2.2. Radiation-dominated universe
At early enough times, the universe was radiation dominated (cs = c / 31/2) and the analysis so far does not apply. It is common to resort to general relativity perturbation theory at this point. However, the fields are still weak, and so it is possible to generate the results we need by using special relativity fluid mechanics and Newtonian gravity with a relativistic source term:
in Eulerian units. The main change from the previous treatment come from factors of 2 and 4/3 due to this ( +3p / c2) term, and other contributions of the pressure to the relativistic equation of motion. The resulting evolution equation for is
so the net result of all the relativistic corrections is a driving term on the rhs that is a factor 8/3 higher than in the matter-dominated case (see e.g. Section 15.2 of Peacock 1999 for the details).
In both matter- and radiation-dominated universes with = 1, we have 0 1/t2:
Every term in the equation for is thus the product of derivatives of and powers of t, and a power-law solution is obviously possible. If we try tn, then the result is n = 2/3 or -1 for matter domination; for radiation domination, this becomes n = ± 1. For the growing mode, these can be combined rather conveniently using the conformal time dt / a:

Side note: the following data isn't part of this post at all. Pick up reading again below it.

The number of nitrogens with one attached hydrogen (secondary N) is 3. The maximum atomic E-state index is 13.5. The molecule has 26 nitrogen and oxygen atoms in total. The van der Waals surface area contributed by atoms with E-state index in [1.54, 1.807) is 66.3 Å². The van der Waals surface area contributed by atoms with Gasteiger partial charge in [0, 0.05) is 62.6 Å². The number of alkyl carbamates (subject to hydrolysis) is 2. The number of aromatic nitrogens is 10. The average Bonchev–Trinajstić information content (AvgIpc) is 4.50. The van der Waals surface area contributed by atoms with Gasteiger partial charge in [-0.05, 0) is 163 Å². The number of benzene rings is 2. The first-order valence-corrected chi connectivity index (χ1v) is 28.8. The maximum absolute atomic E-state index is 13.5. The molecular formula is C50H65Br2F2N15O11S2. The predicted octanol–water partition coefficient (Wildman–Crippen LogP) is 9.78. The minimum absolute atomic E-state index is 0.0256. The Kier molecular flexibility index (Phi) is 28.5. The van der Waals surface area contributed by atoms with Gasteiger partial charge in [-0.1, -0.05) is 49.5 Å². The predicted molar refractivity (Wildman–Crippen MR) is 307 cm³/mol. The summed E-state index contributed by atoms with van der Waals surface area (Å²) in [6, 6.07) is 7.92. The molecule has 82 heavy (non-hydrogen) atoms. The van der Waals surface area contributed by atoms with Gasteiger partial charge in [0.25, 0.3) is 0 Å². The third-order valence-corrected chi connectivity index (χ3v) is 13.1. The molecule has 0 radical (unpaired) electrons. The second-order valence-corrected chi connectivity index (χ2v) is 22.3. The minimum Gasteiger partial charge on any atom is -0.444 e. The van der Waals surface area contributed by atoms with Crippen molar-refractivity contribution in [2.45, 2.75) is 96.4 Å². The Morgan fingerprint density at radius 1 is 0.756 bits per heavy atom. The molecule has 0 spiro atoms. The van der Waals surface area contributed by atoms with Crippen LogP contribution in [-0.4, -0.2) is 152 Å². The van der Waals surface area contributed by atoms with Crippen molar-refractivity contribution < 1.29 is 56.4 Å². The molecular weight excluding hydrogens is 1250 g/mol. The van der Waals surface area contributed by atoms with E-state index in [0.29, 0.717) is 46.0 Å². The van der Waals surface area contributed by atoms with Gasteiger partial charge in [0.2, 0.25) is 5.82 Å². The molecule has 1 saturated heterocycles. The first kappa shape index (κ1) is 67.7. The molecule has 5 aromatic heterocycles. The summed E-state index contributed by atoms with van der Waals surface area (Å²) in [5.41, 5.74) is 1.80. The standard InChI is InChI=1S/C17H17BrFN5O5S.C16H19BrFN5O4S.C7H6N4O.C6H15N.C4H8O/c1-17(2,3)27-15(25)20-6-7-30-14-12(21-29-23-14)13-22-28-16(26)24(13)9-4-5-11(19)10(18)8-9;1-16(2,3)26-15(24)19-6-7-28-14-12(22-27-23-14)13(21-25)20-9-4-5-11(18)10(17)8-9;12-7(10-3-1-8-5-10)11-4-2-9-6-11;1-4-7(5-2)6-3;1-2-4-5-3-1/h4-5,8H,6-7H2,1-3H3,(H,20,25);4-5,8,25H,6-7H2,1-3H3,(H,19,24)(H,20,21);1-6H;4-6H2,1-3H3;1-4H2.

The quantity is proportional to the comoving size of the cosmological particle horizon.
One further way of stating this result is that gravitational potential perturbations are independent of time (at least while = 1). Poisson's equation tells us that - k2 / a2 ; since a-3 for matter domination or a-4 for radiation, that gives / a or / a2 respectively, so that is independent of a in either case. In other words, the metric fluctuations resulting from potential perturbations are frozen, at least for perturbations with wavelengths greater than the horizon size.